Δεύτερη επαφή με το έργο του Κόρνελ Γούλριτς, μετά το κλασικό Η νύφη φορούσε μαύρα που διάβασα πέρυσι τον Ιούλιο. Μου φάνηκε το ίδιο ενδιαφέρον και ευκολοδιάβαστο, αν και πάλι οι χαρακτήρες είχαν προβλήματα και κάποια σημεία της πλοκής μου φάνηκαν μη ρεαλιστικά. Όπως και να'χει απόλαυσα μια αγωνιώδη νουάρ ιστορία.

Έχουμε τον Σκοτ Χέντερσον, ο οποίος πρόκειται να εκτελεστεί για τον φόνο της γυναίκας του. Ο Χέντερσον δεν σκότωσε την γυναίκα του, μιας και την ώρα τ
A guy is framed for murder and sentenced to death in NY State (1942). The plot is easy to follow and interesting, set against a deadline - the execution date. Believable almost throughout. Big plot twist at the end. Some lingo feels corny but the spiraling plotline pulls you in and the characters are credible; detective Burgess and the barman for example.
Although there are some brilliant passages and chapters in Phantom Lady, I found it rather tedious, overall. Unless you are a die-hard Woolrich fan, skip it. But by all means, DO NOT miss Robert Siodmak's classic film noir based on this book.

Woolrich was a brilliant writer, but this book is structurally over-wrought and the plot strains credulity past the breaking point.
Jan 16, 2010 Tom rated it 3 of 5 stars
Shelves: 2010
not quite as much carnage as 'rendezvous in black,' still my fave of the 2 woolrich books i've read so far, mainly for the sheer outlandishness & fantastic nature of its bloodshed.

despite some obvious cinematic noir conventions (which, admittedly, he helped invent) woolrich's plots are generally brilliant (despite a few necessary suspensions of disbelief)... but his characters are stock figures for the most part, lacking the stylish sheen of chandler, the matter-of-factness of hammett, or t
Brian Koppin
Good book by a great author, but an even greater film noir. The scene with Elisha cook Jr. in the dive bar is one of my favorite scenes ever
phantom lady is a fun little romp with excellent pacing. woolrich loves enhancing the harrow of a piece by marrying it to a schedule: this one counts down toward an execution: will the phantom lady be found in time to clear henderson's name before he makes it to the chair? and who the hell is she anyway? nobody seems to remember her, which is surprising considering she had a giant orange pumpkin hat on. a bit dated yes, but if you like william irish woolrich books, you won't be disappointed.
Procyon Lotor
de paura III anche qui classe. Stagionata classe.
A man accused of murdering his wife after a heated fight needs the testimony of a woman he spent the evening with on a whim in order to be acquitted. She's nowhere to be found. I really love his sentences, his descriptions. Too bad mysteries are never any good. Irish should have applied his skills to a different genre.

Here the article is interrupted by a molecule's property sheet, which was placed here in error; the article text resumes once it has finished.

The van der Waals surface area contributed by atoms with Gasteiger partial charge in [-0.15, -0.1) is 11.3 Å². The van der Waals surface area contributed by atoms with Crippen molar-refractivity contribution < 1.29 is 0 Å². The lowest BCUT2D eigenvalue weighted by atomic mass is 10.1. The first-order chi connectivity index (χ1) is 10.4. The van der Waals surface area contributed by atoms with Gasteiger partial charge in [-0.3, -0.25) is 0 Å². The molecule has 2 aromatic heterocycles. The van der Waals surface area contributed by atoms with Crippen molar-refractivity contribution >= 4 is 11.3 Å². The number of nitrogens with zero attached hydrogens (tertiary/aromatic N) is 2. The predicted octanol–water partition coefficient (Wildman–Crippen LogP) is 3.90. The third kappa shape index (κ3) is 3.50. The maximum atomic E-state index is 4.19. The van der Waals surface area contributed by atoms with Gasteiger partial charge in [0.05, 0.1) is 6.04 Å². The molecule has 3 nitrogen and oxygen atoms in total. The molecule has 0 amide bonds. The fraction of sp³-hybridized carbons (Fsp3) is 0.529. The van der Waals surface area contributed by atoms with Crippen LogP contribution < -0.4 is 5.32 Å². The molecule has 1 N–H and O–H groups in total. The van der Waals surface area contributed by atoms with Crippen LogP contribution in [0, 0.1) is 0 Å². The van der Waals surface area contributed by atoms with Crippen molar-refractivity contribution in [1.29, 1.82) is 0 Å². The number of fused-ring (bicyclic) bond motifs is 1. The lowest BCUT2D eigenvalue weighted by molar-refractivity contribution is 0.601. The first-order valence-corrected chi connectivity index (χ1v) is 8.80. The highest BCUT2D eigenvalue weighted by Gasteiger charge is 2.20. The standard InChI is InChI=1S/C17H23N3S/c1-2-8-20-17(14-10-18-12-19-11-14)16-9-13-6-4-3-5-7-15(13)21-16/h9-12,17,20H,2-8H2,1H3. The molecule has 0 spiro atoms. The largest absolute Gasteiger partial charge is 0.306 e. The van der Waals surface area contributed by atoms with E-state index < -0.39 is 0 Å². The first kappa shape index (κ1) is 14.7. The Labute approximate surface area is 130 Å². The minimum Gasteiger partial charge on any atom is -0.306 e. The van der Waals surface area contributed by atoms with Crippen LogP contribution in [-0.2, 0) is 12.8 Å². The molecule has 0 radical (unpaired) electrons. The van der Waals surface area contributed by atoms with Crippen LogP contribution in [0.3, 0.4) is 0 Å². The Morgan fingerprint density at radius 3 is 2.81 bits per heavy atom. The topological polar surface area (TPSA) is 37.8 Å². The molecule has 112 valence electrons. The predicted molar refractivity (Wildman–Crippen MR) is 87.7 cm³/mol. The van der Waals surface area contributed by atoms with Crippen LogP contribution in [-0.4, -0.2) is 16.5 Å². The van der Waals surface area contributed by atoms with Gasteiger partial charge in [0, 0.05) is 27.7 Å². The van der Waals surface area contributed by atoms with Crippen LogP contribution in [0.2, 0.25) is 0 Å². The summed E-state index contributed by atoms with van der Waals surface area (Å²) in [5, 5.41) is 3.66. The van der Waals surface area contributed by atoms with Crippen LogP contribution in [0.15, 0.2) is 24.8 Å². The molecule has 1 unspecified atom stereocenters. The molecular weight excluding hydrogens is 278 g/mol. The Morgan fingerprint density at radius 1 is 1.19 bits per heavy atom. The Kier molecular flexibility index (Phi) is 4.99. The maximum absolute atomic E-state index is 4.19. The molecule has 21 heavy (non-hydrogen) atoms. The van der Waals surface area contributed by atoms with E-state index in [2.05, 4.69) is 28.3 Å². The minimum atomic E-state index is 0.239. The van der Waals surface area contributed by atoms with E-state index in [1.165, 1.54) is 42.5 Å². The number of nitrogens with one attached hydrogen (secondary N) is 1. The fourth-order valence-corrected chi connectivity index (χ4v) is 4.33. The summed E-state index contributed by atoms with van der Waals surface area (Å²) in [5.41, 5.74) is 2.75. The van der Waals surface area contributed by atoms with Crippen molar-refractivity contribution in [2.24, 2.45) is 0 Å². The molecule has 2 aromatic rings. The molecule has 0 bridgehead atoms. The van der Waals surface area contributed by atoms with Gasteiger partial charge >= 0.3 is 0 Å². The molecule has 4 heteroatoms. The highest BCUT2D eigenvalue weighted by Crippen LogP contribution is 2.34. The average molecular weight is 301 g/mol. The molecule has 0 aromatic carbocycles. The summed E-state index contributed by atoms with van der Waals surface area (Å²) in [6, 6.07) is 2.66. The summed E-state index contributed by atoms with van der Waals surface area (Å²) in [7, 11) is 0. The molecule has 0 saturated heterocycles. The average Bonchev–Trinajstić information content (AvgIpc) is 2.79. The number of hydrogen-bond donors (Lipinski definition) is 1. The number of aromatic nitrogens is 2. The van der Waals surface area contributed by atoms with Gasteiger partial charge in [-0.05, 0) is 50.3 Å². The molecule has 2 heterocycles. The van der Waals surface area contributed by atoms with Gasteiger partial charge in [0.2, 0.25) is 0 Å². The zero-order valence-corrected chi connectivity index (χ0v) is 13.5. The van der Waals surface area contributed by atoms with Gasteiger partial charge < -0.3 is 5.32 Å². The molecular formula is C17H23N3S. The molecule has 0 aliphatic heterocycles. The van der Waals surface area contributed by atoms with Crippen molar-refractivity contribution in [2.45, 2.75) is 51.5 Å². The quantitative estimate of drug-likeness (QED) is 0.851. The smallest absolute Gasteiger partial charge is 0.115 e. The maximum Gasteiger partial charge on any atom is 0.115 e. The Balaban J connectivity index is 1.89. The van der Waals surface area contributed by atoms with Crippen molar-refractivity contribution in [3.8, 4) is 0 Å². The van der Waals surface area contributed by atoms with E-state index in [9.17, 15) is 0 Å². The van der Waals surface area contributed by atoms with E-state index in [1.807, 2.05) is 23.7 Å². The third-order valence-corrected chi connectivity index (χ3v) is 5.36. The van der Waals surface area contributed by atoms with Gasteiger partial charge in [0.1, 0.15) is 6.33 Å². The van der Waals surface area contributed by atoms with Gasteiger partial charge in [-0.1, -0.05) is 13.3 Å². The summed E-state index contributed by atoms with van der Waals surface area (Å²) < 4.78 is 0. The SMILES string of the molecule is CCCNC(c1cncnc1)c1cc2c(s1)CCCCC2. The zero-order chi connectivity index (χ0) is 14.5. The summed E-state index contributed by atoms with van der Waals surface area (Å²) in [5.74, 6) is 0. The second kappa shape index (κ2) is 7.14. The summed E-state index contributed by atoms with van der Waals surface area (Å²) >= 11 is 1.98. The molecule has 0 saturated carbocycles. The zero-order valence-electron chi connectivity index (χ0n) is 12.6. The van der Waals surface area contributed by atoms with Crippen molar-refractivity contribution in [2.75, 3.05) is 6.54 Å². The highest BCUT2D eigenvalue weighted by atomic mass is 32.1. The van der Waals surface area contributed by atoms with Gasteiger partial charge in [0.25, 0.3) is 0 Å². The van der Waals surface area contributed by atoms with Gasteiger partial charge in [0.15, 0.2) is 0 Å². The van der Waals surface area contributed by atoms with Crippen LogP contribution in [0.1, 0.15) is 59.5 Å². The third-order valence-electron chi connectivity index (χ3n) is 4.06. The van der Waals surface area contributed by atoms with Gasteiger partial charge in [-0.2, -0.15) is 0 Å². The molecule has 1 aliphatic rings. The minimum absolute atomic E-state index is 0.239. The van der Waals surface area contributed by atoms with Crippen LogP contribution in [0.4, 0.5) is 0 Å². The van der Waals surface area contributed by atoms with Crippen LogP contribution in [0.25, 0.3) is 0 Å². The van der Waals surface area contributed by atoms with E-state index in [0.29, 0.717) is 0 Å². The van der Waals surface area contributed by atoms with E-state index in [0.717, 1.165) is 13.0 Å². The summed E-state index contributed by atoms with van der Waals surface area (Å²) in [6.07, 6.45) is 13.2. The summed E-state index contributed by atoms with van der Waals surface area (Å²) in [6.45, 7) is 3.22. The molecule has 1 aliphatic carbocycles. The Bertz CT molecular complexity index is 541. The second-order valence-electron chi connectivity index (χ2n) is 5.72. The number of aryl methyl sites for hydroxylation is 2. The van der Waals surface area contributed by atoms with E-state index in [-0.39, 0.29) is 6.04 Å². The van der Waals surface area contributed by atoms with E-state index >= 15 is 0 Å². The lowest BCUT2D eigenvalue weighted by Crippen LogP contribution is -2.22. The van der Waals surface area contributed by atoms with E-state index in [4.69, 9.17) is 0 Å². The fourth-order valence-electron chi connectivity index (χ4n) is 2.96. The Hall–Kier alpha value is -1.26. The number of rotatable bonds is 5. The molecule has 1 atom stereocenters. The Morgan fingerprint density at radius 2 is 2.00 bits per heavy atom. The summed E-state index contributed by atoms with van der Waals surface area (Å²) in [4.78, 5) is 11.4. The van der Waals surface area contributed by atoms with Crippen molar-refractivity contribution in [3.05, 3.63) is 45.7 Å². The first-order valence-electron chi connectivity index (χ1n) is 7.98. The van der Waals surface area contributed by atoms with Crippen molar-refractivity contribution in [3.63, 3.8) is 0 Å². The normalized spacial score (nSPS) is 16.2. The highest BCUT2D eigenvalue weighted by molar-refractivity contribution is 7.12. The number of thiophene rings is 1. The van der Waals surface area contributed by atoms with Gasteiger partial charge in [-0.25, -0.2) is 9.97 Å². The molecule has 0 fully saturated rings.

Noir dei primi anni Quaranta, di gran classe. Atmosfere da film in bianco e nero, se non per un tocco di arancione che attraversa tutto il libro sotto forma di un cappello.
Una tensione altissima, una storia avvincente scandita dal conto alla rovescia di un condannato a morte.
Hirosasazaki Sasazaki
Classic suspense. I felt this novel ignored the literature rule that one's point of view must be fixed. But it might be only Japanese literature rule. Anyway, I thought it's too classic that I was excited that much. But good to read while on the airplane.
Tim Schneider
Maybe I wasn't in the right frame of mind, but I found this one to be a bit of a chore. Standard Woolrich far-fetched plot and pacing. The plot was fairly retread from previous Woolrich work. The ride just wasn't enough to make it that much fun.

Jan 08, 2014 Jimmy added it
wait what? that's CRAZY
Nov 27, 2011 Debra marked it as to-read
Stephen King recommended book as noted in Chapter 9 of Berkley's 1983 paperback edition of Danse Macabre.
I actually read the 2012 Centipede Press edition. Goodreads should allow searching by ISBN so that actual editions can be rated &/or reviews. A SERIOUS short-coming for active members!
The most suspenseful book I can remember ever reading. I'm a big fan of film noir as well, but I thought the Hollywood movie based on this book sucked.
Al Stoess
Nov 20, 2012 Al Stoess rated it 3 of 5 stars
Recommends it for: Mystery fans
Good. Very detailed. Excellent explanation at the end of all the accidents and murders.
Apr 15, 2010 Stas marked it as to-read
same setup as Balck Angel, but I hear it is better.
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Cornell Woolrich is widely regarded as the twentieth century’s finest writer of pure suspense fiction. The author of numerous classic novels and short stories (many of which were turned into classic films) such as Rear Window, The Bride Wore Black, The Night Has a Thousand Eyes, Waltz Into Darkness, and I Married a Dead Man, Woolrich began his career in the 1920s writing mainstream novels that won ...more
More about Cornell Woolrich...
The Bride Wore Black Rendezvous in Black Rear Window - Story Collection I Married a Dead Man Night Has a Thousand Eyes